Creating a Hyper-V Differencing Virtual Hard Disk with PowerShell
The New-VHD cmdlet is the tool for this job:
New-VHD -Path .diff.vhdx -ParentPath .root.vhdx -Differencing
Don’t forget to use tab completion, especially with ParentPath.
Creating a Hyper-V Differencing Virtual Hard Disk with Hyper-V Manager
Use the new virtual hard disk wizard in Hyper-V Manager to create a differencing disk:
- In Hyper-V Manager, right-click on the host to create the disk on, or use the Action pane in the far right. Click New, then Hard Disk.
- Click Next on the informational screen.
- Choose VHD or VHDX. The differencing disk’s type must match its parent’s type. You cannot make a differencing disk of a VHDS file.
- Choose Differencing.
- Enter the file name and path of the differencing disk that you want to create.
- Select the source virtual hard disk.
- Check your work and click Finish if you’re satisfied, or go Back and fix things.
How Manual Differencing Disk Creation is Different
A differencing disk is a differencing disk; no matter how you create them, they are technologically identical. There are environmental differences, however. Keep these things in mind:
- Hyper-V will automatically use the differencing disks created by backup, standard, and production checkpoints. It will retarget the connected virtual machine as necessary. No such automatic redirection occurs when you manually create a differencing disk. Remember that modifying a virtual hard disk that has differencing disks will render the children useless.
- During manual creation of a differencing, you can specify a different target path for the differencing disk. While convenient, it’s tougher to identify that a virtual hard disk has children when they’re not all together.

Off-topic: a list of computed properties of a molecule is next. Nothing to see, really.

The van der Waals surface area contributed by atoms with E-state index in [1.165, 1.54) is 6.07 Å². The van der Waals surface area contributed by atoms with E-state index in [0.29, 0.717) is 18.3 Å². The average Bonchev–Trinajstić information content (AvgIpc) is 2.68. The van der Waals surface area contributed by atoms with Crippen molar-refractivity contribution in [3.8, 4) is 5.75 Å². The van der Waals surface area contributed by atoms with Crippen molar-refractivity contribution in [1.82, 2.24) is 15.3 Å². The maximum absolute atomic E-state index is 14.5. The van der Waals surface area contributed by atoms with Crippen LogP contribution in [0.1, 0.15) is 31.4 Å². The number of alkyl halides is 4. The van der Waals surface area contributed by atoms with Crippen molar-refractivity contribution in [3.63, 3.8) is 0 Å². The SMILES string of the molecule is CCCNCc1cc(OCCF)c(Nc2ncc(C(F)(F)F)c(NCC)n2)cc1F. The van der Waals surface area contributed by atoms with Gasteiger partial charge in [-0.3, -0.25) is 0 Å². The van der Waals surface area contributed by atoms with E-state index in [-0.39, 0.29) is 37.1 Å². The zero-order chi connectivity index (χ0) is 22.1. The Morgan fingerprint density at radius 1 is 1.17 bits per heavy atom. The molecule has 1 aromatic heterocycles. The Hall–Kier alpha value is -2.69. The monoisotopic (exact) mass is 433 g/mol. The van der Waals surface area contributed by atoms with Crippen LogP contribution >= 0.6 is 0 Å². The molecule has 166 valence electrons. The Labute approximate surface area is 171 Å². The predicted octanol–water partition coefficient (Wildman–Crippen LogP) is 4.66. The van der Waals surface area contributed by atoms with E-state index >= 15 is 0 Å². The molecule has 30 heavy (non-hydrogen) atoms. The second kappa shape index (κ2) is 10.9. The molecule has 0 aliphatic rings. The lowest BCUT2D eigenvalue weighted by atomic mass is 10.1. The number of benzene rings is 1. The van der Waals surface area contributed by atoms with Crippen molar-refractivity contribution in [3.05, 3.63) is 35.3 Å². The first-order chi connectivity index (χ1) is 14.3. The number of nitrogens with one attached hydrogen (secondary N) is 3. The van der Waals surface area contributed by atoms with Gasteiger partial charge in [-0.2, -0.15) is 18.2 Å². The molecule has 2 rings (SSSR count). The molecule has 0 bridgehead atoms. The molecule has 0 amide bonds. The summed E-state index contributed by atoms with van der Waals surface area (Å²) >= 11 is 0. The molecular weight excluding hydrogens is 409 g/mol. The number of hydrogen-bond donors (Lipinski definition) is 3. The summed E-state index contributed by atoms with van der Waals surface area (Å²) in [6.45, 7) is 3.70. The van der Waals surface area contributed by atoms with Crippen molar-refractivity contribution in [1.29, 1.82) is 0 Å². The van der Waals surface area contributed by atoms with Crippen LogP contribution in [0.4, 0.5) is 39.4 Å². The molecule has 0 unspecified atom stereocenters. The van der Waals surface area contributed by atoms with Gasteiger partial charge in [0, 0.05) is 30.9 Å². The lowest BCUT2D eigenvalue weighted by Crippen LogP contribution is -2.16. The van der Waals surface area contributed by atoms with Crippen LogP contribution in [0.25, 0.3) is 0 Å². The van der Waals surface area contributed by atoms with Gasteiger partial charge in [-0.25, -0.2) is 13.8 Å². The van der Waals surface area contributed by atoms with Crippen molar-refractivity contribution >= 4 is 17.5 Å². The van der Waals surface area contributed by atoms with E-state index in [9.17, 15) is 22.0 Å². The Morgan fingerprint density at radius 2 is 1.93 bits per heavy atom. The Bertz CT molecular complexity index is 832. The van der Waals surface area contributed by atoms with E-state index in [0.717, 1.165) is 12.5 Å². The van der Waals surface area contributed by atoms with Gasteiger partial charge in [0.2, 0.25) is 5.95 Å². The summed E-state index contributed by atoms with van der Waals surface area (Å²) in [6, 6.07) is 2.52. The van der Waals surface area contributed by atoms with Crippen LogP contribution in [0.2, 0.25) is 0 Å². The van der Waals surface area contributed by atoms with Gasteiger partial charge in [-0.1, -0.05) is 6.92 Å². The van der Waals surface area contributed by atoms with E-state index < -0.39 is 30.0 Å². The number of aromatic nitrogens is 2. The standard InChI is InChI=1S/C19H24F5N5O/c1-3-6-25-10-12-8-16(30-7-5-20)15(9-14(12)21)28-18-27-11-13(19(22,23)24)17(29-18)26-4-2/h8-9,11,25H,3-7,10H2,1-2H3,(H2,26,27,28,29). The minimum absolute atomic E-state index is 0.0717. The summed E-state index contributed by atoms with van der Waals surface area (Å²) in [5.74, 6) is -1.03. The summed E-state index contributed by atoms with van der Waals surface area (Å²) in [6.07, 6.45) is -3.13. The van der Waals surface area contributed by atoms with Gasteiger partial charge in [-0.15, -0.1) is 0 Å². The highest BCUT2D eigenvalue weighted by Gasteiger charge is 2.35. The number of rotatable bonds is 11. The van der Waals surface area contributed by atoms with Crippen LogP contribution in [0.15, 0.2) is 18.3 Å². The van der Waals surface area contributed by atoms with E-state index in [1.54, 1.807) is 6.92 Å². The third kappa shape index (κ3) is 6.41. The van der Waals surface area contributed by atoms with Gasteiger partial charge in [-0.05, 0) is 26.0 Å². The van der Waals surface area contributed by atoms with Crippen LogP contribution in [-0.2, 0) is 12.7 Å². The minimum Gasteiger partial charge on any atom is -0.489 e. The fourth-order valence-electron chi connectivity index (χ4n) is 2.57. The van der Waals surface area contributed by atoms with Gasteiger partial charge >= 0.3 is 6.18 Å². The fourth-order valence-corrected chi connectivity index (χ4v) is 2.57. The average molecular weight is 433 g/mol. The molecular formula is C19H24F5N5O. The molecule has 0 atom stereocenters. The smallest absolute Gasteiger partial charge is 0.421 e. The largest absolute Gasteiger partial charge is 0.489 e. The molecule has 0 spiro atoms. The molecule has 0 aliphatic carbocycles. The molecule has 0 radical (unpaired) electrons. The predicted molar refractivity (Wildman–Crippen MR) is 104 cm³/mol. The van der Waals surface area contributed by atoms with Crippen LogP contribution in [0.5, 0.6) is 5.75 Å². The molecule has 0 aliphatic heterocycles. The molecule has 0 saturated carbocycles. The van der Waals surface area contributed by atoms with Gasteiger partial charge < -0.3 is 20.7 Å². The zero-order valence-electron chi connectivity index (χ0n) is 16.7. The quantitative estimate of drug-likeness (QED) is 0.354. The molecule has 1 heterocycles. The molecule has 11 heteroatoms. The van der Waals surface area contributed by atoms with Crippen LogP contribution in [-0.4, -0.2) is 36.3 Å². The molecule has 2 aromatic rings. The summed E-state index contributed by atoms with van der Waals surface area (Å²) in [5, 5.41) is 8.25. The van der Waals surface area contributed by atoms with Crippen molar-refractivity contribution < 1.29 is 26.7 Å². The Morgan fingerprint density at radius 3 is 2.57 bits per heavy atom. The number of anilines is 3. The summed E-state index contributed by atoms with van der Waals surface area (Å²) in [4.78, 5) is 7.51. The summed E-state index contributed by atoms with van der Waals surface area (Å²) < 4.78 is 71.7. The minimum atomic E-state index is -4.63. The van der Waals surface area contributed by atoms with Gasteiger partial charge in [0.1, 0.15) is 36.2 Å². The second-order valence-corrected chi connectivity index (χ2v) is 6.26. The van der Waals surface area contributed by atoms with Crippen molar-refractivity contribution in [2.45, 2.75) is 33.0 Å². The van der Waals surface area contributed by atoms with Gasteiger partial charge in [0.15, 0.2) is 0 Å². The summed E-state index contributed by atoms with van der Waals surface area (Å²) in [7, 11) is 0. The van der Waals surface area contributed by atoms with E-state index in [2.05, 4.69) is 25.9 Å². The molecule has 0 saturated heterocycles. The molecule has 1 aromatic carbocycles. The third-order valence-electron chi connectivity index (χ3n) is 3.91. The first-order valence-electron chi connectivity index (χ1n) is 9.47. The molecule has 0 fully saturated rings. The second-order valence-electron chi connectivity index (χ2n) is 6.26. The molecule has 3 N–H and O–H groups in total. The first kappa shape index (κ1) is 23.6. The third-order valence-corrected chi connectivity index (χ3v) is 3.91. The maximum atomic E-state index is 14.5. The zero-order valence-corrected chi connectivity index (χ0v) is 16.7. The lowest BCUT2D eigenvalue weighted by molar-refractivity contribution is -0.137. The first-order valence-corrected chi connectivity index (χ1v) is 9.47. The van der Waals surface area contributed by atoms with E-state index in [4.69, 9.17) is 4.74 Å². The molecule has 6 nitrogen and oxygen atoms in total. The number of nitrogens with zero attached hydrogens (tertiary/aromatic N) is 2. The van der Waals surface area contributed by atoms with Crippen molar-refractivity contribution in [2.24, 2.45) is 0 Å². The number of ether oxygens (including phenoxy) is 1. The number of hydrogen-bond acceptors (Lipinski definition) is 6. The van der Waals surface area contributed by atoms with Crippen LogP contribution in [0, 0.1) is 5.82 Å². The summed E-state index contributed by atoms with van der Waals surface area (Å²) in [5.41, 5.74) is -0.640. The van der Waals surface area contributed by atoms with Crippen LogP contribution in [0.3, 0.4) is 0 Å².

- Hyper-V Manager maintains a convenient tree view of standard and production checkpoints. Manually created differencing disks have no visual tools.
- The checkpointing system will conveniently prepend an “A” (for “automatic”) to the extensions of the differencing disks it creates (and give them bizarre base file names). Both Hyper-V Manager and PowerShell will get upset if you attempt to use AVHD or AVHDX as an extension for a manually-created differencing disk. That makes sense, since “A” is for automatic, and automatic is antonym of “manual”. Unfortunately, these tools are not supportive of “MVHD” or “MHVDX” extensions, either. If you do not give it an obvious base name, you could cause yourself some trouble.
You can use PowerShell to detect the differencing disk type and its parent:
The Inspect function in Hyper-V Manager does the same thing. You can find this function in the same Action menu that you used to start the disk creation wizard.
I also wrote a PowerShell script that can plumb a VHD/X file for parent information. It’s useful when you don’t have the Hyper-V role enabled, because none of the above utilities can function without it. Head over to my orphaned Hyper-V file locator script and jump down to the Bonus Script heading. It’s a PowerShell veneer over .Net code, so it will also be of use if you’re looking to do something like that programmatically.